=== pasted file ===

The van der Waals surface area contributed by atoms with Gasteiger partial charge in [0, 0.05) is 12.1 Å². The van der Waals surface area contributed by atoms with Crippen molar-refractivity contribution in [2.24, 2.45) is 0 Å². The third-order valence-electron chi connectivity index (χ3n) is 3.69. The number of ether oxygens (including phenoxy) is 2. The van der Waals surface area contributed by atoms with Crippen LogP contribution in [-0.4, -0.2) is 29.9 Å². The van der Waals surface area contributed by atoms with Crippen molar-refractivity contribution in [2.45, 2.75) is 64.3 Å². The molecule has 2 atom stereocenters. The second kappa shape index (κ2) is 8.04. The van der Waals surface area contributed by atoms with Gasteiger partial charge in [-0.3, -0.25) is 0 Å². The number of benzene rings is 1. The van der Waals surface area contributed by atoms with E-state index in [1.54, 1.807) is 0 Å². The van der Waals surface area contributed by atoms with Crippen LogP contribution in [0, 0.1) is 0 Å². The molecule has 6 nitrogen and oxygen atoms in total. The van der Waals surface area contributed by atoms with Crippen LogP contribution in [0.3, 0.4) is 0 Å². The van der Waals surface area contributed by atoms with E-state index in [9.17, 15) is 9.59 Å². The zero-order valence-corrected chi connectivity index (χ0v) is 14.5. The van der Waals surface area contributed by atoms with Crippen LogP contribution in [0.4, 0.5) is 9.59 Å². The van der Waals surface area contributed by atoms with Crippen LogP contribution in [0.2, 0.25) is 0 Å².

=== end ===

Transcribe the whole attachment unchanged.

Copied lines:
The van der Waals surface area contributed by atoms with Gasteiger partial charge in [0, 0.05) is 12.1 Å². The van der Waals surface area contributed by atoms with Crippen molar-refractivity contribution in [2.24, 2.45) is 0 Å². The third-order valence-electron chi connectivity index (χ3n) is 3.69. The number of ether oxygens (including phenoxy) is 2. The van der Waals surface area contributed by atoms with Crippen LogP contribution in [-0.4, -0.2) is 29.9 Å². The van der Waals surface area contributed by atoms with Crippen molar-refractivity contribution in [2.45, 2.75) is 64.3 Å². The molecule has 2 atom stereocenters. The second kappa shape index (κ2) is 8.04. The van der Waals surface area contributed by atoms with Gasteiger partial charge in [-0.3, -0.25) is 0 Å². The number of benzene rings is 1. The van der Waals surface area contributed by atoms with E-state index in [1.54, 1.807) is 0 Å². The van der Waals surface area contributed by atoms with Crippen LogP contribution in [0, 0.1) is 0 Å². The molecule has 6 nitrogen and oxygen atoms in total. The van der Waals surface area contributed by atoms with Crippen LogP contribution in [0.3, 0.4) is 0 Å². The van der Waals surface area contributed by atoms with E-state index in [9.17, 15) is 9.59 Å². The zero-order valence-corrected chi connectivity index (χ0v) is 14.5. The van der Waals surface area contributed by atoms with Crippen LogP contribution in [0.4, 0.5) is 9.59 Å². The van der Waals surface area contributed by atoms with Crippen LogP contribution in [0.2, 0.25) is 0 Å².